Posted on behalf of Coast Guard Commandant Adm. Paul Zukunft .
Wrapping up my remarks at the National Defense University last month, I told senior military leaders in the audience that if they remembered anything I said, it was that strategic leadership boils down to establishing guiding principles, setting priorities, knowing your operating environment and – lastly, but most importantly – finding as many partners as you can to solve the tough problems this uncertain world is going to throw at you.
As such, the U.S. Coast Guard must be in lock-step with our Department of Homeland Security, Department of State, Department of Justice, Department of Defense and other interagency and international partners to be successful in “combating networks” – the first priority of the Coast Guard’s Western Hemisphere Strategy. These partnerships were at the forefront as The Interdiction Committee engaged with stakeholders in the Bahamas, Puerto Rico, Panama, Colombia and Honduras last week.
Close coordination and cooperation among agencies is essential for mission execution. Whether it is fostering intelligence sharing or supporting enforcement operations, criminal organizations can only be dismantled through strong partnerships at the international, federal, state, local and tribal level. In Puerto Rico, we saw this cooperation during our meeting with partners from the Caribbean Corridor Initiative and High Intensity Drug Trafficking Area program. As Office of National Drug Control Policy Deputy Director Marilyn Quagliotti stated, HIDTA helps the interagency pursue common objectives. The resulting Unity of Effort from these common objectives is critical in Puerto Rico which is a frequently used transshipment point for criminal networks trafficking narcotics to the U.S. mainland.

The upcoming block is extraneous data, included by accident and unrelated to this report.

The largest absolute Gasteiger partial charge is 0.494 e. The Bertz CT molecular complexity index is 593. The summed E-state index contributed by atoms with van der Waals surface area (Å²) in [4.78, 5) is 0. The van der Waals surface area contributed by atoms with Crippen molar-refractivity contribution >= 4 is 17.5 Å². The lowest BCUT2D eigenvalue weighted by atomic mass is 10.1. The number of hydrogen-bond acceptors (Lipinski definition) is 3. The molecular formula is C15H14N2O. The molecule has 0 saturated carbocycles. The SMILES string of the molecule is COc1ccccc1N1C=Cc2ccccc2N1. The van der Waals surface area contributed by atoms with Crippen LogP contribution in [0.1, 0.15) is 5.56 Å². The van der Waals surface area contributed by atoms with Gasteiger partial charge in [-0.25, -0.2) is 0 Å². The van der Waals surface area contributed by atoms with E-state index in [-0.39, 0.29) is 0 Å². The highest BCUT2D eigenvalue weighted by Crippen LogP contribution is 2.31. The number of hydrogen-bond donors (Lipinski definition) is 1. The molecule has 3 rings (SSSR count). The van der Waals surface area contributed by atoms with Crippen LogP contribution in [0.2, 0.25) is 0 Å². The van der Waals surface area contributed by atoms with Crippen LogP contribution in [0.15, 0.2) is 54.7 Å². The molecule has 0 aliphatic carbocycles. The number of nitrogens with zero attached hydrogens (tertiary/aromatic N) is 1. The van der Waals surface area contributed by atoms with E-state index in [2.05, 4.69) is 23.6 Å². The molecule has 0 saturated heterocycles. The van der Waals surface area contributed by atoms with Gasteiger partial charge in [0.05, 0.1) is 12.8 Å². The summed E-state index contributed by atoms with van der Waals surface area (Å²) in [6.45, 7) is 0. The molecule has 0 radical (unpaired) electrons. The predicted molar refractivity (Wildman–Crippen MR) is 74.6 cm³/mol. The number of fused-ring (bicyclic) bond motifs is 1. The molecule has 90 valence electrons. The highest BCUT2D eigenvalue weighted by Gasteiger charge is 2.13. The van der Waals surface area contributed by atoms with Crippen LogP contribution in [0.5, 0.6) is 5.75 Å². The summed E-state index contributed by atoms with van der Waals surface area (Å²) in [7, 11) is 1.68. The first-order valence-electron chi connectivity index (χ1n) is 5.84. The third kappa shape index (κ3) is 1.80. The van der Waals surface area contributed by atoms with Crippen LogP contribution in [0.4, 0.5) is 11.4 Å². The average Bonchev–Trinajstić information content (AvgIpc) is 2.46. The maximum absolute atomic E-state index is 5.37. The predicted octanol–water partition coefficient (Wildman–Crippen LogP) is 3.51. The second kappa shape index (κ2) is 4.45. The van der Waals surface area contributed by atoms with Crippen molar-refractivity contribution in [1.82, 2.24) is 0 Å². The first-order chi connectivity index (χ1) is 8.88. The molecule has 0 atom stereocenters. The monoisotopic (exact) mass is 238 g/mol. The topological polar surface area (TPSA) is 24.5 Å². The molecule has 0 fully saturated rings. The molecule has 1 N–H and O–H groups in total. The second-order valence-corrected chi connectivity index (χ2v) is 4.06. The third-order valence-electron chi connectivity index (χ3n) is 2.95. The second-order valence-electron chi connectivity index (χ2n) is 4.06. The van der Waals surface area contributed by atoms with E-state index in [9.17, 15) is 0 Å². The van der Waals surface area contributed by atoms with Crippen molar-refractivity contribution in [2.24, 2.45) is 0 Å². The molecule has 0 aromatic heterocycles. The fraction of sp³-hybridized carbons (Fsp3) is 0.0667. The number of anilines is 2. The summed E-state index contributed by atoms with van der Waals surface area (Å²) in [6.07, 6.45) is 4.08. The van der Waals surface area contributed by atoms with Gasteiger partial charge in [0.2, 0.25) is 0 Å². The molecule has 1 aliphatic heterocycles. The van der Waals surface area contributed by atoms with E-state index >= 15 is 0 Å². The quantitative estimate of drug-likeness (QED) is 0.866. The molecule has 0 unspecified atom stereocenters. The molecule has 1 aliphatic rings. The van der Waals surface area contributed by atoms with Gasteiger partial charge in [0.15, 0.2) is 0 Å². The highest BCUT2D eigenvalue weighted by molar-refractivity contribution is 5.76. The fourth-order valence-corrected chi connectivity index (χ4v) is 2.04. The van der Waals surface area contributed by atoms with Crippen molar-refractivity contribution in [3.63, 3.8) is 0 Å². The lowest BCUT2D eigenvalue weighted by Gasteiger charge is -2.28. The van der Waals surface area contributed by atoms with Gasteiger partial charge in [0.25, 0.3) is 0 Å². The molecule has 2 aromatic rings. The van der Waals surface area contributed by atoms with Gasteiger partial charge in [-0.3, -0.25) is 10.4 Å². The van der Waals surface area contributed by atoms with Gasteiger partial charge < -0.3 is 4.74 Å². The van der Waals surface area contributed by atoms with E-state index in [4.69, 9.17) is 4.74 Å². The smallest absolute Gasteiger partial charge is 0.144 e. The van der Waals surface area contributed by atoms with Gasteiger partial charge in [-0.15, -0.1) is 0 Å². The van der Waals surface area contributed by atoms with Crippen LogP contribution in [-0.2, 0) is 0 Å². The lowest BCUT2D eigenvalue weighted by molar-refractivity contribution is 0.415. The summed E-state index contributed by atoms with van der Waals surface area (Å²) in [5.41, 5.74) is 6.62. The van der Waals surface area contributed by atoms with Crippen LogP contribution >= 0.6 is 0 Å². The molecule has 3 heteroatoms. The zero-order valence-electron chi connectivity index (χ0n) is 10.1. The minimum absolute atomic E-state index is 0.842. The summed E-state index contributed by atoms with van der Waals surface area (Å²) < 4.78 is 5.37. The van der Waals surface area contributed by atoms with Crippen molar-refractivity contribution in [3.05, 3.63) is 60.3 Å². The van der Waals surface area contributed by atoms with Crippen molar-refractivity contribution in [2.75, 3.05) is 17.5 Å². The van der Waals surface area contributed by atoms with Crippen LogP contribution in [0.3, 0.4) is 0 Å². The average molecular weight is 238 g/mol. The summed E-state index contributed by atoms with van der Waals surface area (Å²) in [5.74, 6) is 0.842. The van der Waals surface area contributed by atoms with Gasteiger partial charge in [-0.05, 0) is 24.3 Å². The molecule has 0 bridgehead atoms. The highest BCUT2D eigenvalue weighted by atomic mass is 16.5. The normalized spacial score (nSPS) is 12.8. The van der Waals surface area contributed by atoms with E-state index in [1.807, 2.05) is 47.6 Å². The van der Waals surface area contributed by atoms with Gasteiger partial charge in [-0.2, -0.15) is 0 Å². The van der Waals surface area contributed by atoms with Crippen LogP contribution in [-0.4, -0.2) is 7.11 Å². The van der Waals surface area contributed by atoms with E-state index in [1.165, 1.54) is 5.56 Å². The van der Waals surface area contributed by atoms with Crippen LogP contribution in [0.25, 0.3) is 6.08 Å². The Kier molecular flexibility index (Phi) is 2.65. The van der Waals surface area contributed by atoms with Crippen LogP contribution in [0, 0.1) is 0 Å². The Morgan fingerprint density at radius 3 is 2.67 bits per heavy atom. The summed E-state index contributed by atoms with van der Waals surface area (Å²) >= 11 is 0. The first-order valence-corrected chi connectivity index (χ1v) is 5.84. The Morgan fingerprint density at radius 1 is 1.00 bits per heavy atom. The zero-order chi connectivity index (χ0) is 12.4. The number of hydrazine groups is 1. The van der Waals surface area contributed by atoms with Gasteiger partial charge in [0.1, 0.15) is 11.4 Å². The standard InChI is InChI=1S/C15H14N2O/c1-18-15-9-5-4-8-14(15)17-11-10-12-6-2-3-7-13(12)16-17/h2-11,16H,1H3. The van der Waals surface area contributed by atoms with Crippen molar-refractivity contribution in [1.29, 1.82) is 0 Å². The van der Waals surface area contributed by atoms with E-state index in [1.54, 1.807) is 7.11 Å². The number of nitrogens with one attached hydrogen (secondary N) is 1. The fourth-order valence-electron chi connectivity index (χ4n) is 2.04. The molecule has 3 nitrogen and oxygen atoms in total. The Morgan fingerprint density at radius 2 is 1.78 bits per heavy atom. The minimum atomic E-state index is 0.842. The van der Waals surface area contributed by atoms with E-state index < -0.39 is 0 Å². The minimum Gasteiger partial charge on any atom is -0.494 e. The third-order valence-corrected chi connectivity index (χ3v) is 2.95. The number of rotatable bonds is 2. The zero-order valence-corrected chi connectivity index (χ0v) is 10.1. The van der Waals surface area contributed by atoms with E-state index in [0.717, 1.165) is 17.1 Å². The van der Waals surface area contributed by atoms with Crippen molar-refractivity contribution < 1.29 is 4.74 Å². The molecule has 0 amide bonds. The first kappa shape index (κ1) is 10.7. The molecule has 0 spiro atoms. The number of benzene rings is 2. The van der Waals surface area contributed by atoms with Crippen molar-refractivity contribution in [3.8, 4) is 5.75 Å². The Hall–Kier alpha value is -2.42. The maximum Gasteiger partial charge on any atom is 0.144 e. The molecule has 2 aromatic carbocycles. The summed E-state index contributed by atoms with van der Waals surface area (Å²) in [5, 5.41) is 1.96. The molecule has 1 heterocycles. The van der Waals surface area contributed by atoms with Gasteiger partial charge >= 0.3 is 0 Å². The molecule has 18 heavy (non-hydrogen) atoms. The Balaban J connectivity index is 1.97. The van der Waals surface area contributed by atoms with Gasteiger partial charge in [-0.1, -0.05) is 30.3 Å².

Operation Bahamas, Turks and Caicos is another great example of a joint partnership effort on the front lines of combating networks. Comprised of personnel from the U.S. Coast Guard, Royal Bahamian Defense Force, Department of State, Drug Enforcement Administration and Customs and Border Protection, this operation alone interdicted $62 million in illegal narcotics last year. I was in attendance when they were presented the annual U.S. Interdiction Coordinator award for excellence in drug interdiction efforts. This 32-year partnership with the governments of the Bahamas and Turks and Caicos is a shining success of international and interagency cooperation.
U.S. Coast Guard operations in the Western Hemisphere are driven by a strategy that compliments broader national objectives. Service-specific objectives are complimentary and coordinated with national and international efforts, including the Department’s Southern Border and Approaches Campaign Plan. Last week, Sec. Johnson signed a memo establishing the overarching goals of this campaign: enforce our immigration laws and interdict individuals seeking to illegally cross our land, sea and air borders; degrade transnational criminal organizations; and decrease the terrorism threat to the Nation, all without impeding the flow of lawful trade, travel and commerce.
The Coast Guard is a unique instrument of national security, crossing law enforcement, military, diplomatic and economic spheres of influence. What we lack in capacity – particularly in comparison to our fellow military services – we make up for in broad authorities and extensive partnerships enhancing Unity of Effort within the Department of Homeland Security and beyond.